Sustainable Urban Plans Might Harm Health in Bay Area, Study Finds
California's efforts to develop environmentally sustainable communities could harm the health of San Francisco Bay Area residents, according to an analysis by the Pacific Institute and air quality advocates, California Watch reports.
A 2008 state law (SB 375) requires regional agencies to establish urban development plans designed to reduce greenhouse gas. The Bay Area's plan could be finalized by 2013.
According to the analysis, about one-fourth of the Bay Area land that has been marked for development overlaps with communities with high health risks.
The analysis states, "Unless health-protective measures are incorporated into infill and transit-oriented development policies, these forms of development may actually exacerbate the adverse impacts of freight transport on community health and quality of life."
Resistance From Developers
The analysis has generated tension between public health advocates and urban developers, according to California Watch.
Gabriel Metcalf -- executive director of the San Francisco Planning and Urban Research Association -- said that there "are some difficult trade-offs between short-term respiratory health concerns and concerns related to the long-term habitability of our earth." Metcalf added, "[I]t will not be a good outcome if we unintentionally push new growth into the suburban fringe in the name of promoting public health."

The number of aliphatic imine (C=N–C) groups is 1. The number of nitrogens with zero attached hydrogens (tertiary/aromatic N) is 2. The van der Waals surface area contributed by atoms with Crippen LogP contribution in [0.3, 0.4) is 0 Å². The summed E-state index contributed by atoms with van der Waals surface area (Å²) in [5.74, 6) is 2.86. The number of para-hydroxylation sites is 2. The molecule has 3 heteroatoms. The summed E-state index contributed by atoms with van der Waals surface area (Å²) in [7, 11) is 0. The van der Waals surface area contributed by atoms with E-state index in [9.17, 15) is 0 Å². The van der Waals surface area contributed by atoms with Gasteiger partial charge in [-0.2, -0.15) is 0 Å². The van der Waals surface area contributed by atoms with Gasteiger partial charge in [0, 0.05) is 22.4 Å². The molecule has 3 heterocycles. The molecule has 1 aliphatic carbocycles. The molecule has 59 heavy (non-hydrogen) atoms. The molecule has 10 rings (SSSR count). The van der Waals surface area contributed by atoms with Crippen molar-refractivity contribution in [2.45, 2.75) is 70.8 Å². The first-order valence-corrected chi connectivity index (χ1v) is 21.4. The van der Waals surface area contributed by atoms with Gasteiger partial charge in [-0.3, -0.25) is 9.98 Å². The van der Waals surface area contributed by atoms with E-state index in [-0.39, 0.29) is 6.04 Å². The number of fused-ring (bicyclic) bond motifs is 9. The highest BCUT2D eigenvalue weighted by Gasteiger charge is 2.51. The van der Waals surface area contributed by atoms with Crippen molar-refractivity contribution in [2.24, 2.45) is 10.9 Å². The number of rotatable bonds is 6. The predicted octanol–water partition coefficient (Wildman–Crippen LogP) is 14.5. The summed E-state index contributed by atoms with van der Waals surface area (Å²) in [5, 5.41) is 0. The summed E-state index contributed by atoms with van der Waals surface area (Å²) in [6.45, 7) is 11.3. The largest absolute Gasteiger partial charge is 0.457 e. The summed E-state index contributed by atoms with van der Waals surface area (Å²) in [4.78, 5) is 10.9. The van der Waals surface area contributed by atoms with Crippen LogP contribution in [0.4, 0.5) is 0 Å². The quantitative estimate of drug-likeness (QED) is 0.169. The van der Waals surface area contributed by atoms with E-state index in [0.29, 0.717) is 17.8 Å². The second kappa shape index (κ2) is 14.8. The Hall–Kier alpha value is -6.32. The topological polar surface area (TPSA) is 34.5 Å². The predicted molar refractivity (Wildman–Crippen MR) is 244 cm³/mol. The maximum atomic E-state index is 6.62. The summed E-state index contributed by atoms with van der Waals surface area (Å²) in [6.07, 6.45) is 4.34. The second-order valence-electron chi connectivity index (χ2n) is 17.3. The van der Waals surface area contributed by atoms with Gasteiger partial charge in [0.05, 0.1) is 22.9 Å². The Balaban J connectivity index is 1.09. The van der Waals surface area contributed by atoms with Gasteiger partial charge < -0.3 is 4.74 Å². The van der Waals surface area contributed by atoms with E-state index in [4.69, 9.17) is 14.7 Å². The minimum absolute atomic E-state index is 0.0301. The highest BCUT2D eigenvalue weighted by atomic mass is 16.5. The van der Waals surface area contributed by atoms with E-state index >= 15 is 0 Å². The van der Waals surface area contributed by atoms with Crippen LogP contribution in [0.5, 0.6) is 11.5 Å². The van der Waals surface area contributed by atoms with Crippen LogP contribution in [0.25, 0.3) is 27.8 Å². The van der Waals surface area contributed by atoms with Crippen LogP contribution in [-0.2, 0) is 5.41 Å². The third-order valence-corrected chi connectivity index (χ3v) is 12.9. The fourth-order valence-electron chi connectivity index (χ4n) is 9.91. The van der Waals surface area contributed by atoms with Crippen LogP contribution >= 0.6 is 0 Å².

Kate White -- executive director of Urban Land Institute San Francisco -- said that the report failed to consider all the air quality benefits of smart-growth developments and that health advocates should focus on the sources of pollution instead of targeting developers (Yeung, California Watch, 1/11).This is part of the California Healthline Daily Edition, a summary of health policy coverage from major news organizations. Sign up for an email subscription.